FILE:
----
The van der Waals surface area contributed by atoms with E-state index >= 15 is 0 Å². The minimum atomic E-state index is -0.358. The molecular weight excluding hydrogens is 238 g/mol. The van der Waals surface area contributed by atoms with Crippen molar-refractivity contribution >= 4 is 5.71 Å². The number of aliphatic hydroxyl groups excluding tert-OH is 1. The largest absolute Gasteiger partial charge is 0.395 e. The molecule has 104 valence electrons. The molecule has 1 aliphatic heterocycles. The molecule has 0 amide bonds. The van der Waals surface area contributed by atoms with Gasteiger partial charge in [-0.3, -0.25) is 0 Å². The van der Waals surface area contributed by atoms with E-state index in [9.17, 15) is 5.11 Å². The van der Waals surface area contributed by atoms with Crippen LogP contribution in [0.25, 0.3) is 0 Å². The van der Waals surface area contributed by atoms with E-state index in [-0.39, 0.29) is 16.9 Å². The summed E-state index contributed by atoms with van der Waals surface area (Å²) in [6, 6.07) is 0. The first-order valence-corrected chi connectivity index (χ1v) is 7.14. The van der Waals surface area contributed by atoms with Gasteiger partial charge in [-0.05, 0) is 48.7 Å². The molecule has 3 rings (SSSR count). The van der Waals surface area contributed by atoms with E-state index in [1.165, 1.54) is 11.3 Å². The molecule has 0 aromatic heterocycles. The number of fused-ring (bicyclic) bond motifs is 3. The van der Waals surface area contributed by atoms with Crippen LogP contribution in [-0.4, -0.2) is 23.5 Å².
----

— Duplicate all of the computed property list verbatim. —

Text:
The van der Waals surface area contributed by atoms with E-state index >= 15 is 0 Å². The minimum atomic E-state index is -0.358. The molecular weight excluding hydrogens is 238 g/mol. The van der Waals surface area contributed by atoms with Crippen molar-refractivity contribution >= 4 is 5.71 Å². The number of aliphatic hydroxyl groups excluding tert-OH is 1. The largest absolute Gasteiger partial charge is 0.395 e. The molecule has 104 valence electrons. The molecule has 1 aliphatic heterocycles. The molecule has 0 amide bonds. The van der Waals surface area contributed by atoms with Gasteiger partial charge in [-0.3, -0.25) is 0 Å². The van der Waals surface area contributed by atoms with E-state index in [9.17, 15) is 5.11 Å². The van der Waals surface area contributed by atoms with Crippen LogP contribution in [0.25, 0.3) is 0 Å². The van der Waals surface area contributed by atoms with E-state index in [-0.39, 0.29) is 16.9 Å². The summed E-state index contributed by atoms with van der Waals surface area (Å²) in [6, 6.07) is 0. The first-order valence-corrected chi connectivity index (χ1v) is 7.14. The van der Waals surface area contributed by atoms with Gasteiger partial charge in [-0.05, 0) is 48.7 Å². The molecule has 3 rings (SSSR count). The van der Waals surface area contributed by atoms with E-state index in [1.165, 1.54) is 11.3 Å². The molecule has 0 aromatic heterocycles. The number of fused-ring (bicyclic) bond motifs is 3. The van der Waals surface area contributed by atoms with Crippen LogP contribution in [-0.4, -0.2) is 23.5 Å².